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Falafel: The fast food of the Middle East
Published in The Saudi Gazette on 11 - 07 - 2012

WE all know falafel as the chickpea fritter stuffed into our lunchtime wraps, baguettes and buffet platters. But how did it evolve from an ancient, street food to such a popular food around the world, and what makes it so well loved? Just what is falafel?
Falafel is a small, ball-shaped snack made by mixing crushed chickpeas with onions and garlic, and spices such as ground coriander and cumin. The mixture is rolled into a ball, usually about the same size as a golf ball, or smaller - before being dredged in flour and briefly deep fried. Falafel are usually eaten hot, stuffed into warmed pitta breads with salad, houmous and other dressings. Its origins and the first exports
The origins of this chickpea-based snack are controversial. Some claim that it was originally made in Egypt using fava beans, a large, flat green bean grown in Asia and Africa. It's thought that these little “falafel" snacks were then exported from the port of Alexandria and caught on around Lebanon – where they started to use chickpeas instead of the beans - and later migrated south. The 20th century: falafel reaches the West
Up until the 20th century, falafel seems to have been a local cuisine only to the Middle East. But from the early 1900s as a result of the two world wars, immigration and the growing ease of travel there was an increase of Middle Eastern communities settling into Europe and the United States. Inevitably, these settlers brought with them their favourite foods from home and Middle Eastern street food soon hit the consciousness of curious diners in the West. Falafel, alongside stuffed vine leaves, houmous and flatbreads started to appear in supermarkets and was widely served in Lebanese and Middle Eastern restaurants. Fast food companies catch on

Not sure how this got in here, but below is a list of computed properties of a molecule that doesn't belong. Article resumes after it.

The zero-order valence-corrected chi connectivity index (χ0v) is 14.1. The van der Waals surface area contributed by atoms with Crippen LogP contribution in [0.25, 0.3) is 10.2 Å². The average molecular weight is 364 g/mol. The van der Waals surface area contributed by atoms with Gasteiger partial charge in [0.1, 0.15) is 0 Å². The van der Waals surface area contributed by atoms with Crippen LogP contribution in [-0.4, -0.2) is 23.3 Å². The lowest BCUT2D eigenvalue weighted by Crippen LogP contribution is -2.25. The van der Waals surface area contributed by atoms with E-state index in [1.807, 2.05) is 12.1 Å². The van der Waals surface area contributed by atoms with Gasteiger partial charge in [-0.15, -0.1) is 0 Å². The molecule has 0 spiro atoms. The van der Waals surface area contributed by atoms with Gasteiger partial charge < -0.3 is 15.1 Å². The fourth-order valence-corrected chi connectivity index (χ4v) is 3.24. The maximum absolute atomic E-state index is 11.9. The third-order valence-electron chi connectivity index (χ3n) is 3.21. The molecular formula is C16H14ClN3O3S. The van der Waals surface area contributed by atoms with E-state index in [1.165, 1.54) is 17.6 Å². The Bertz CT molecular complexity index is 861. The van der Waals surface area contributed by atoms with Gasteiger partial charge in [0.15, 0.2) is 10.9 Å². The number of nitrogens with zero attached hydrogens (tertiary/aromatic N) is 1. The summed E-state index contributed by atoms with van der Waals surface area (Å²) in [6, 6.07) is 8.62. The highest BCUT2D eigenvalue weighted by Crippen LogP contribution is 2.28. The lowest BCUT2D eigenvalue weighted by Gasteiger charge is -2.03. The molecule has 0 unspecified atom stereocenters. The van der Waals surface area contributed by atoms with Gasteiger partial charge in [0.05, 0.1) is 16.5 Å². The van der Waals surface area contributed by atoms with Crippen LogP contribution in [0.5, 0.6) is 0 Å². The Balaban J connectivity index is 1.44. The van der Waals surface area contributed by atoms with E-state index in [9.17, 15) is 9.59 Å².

Even the fast food chains didn't miss out on the falafel craze. Subway launched a falafel-based sandwich in 2010, in its Illinois and Chicago stores. Dedicated falafel restaurants soon sprang up elsewhere around the world, in places such as Amsterdam, Belgium, and in the UK. Canadians at Falafel King in Vancouver could feast on falafel sandwiches, salads and falafel platters. Lunch stops, including Pret A Manger, also followed suit with falafel sandwiches and Middle Eastern street food trucks popped up in towns and cities all across the globe. So why has falafel been such a success?
The success of this delicately-spiced little fritter is mostly down to the fact that it is both simple to cook and easy to eat. After being deep fried, breads and wraps are filled with hot falafel, crisp salad, pickles and sauces – it's perfect street food. Falafel is also nutritious and filling and appeals to vegetarians and vegans as well as meat eaters. Chickpeas are cheap, and are a good source of protein, iron and fibre. And because they are so substantial, they help you stay fuller for longer. But whether it can compete against the world's love of curry is another thing. Falafel does have a similar flavour, though, down to the heady ground cumin and coriander in the mixture. — Agencies


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